DALLAS - Newly-revealed details show how the smugglers who drove migrants into Texas likely pretended to be drivers for a legitimate company.
The death toll has now climbed to 51 after dozens of migrants were found dead inside of a hot 18-wheeler near San Antonio Monday afternoon.
Gov. Greg Abbott is expected to speak Wednesday afternoon about the discovery of smuggled migrants found dead in an 18-wheeler.
It's unclear if he'll provide answers about how that truck got across the border and whether the migrants were in the truck prior to crossing.
It turns out the smugglers may have been using a technique where the smuggling truck was masked as a legitimate freight truck.
The abandoned 18-wheeler was first noticed by a city worker Monday evening when they heard a cry for help.
Inside, there was a horrible discovery: 51 undocumented migrants dead in what’s likely the deadliest tragedy involving migrants smuggled across the border from Mexico.
The driver of the truck and two others were arrested, according to Congressman Henry Cuellar, who represents the area.
Texas Department of Transportation numbers emblazoned on the side of the truck link it to a small company in the Rio Grande Valley. But the company says the driver is not one of its employees.
The owner’s son told FOX 4 over the phone that the truck isn’t theirs either.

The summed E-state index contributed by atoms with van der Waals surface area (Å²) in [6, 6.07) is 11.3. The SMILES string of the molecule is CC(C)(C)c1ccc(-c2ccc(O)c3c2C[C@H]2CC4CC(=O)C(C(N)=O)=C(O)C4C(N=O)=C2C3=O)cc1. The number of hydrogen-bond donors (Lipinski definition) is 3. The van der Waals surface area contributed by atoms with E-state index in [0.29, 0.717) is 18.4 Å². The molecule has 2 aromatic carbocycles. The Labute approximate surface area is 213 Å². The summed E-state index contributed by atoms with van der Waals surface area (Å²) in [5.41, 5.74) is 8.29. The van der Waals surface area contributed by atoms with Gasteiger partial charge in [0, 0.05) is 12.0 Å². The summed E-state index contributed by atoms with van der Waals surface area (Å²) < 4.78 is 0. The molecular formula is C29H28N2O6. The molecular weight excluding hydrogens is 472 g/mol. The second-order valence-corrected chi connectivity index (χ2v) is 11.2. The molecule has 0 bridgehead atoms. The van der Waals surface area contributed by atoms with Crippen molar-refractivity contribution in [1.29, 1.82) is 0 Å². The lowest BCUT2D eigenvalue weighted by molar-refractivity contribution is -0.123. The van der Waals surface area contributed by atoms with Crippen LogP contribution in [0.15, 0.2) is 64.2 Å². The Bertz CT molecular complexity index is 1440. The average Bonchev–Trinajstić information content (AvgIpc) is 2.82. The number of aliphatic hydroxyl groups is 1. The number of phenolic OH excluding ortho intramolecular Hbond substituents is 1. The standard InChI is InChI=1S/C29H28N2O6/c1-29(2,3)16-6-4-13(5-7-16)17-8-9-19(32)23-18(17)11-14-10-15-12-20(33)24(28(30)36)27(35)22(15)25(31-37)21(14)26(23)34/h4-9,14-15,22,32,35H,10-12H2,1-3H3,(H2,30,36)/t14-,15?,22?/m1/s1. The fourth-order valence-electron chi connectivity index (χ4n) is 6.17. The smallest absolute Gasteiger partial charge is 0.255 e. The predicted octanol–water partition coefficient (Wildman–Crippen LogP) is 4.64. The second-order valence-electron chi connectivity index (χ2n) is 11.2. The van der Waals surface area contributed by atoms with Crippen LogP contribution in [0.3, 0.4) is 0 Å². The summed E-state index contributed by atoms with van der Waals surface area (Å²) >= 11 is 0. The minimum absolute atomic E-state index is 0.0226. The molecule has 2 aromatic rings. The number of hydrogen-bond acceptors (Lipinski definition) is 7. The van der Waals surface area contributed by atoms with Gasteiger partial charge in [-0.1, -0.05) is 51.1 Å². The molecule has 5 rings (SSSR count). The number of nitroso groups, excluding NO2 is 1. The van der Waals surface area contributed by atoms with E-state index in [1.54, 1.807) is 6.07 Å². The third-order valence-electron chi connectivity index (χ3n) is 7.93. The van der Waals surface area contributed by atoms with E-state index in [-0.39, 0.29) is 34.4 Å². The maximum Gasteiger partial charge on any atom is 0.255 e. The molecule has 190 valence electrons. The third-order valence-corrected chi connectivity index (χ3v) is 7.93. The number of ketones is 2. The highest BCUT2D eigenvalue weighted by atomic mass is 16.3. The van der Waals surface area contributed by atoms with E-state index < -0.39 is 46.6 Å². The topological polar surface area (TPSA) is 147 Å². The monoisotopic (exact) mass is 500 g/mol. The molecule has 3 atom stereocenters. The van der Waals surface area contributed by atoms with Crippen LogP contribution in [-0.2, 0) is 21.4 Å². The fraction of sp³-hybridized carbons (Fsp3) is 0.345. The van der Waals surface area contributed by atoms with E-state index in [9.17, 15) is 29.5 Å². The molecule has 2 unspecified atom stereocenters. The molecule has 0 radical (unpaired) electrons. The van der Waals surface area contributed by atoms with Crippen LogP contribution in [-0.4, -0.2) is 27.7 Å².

Felipe Betancourt Jr. didn’t want his face shown. His father owns Betancourt Trucking and Harvesting.
"We had nothing to do with that tragedy," he said.
Betancourt says the company is the victim of "truck cloning." That’s when someone else, usually a smuggler, steals Dept. of Transportation numbers in order to skirt law enforcement.
"It angers me that somebody did this to those people, and it angers me they got me involved in this," he said.
Betancourt shared a picture with FOX 4 of their actual truck with the same numbers on the side, but he says it’s not in San Antonio.
"It’s been running loads of grain all week since last Friday," he said. "I am pretty sure we can get video of my truck going in and out of the unloading location."
Betancourt says his company owns refrigerated trucks, but the one where the migrants were found did not have any working AC.
Temperatures were in the triple digits. The victims inside that truck didn’t have access to water. Many of the surviving victims suffered from extreme dehydration and heat stroke.
And while Betancourt tells FOX 4 that he doesn’t know anyone personally who’s also fallen victim to truck cloning, it’s not uncommon.
Last August, Homeland Security took a driver and ten migrants into custody in Arizona. They were inside a "cloned" U.S. Border Patrol vehicle. The driver wore a fake uniform.
As for the investigation, we know the victims came from Mexico, Guatemala and Honduras.
The medical examiner will work to fully determine causes of death, and authorities will work to identify the victims.
Officials said it’s hard to identify ages, but they believe some of the victims are teens.
"Some of them are under the age of 18, but we have to ask you to understand what we have in material there to try and identify individuals cannot be perfectly matched to the individual," said Bexar County Asst. PIO Tom Peine.
The last time something like this happened in San Antonio was in 2017 when ten migrants died in a truck parked at a Walmart.
As for the trucking company that says its information was stolen, the family says they have not been contacted by law enforcement, but they want to publicly say they had nothing to do with the incident.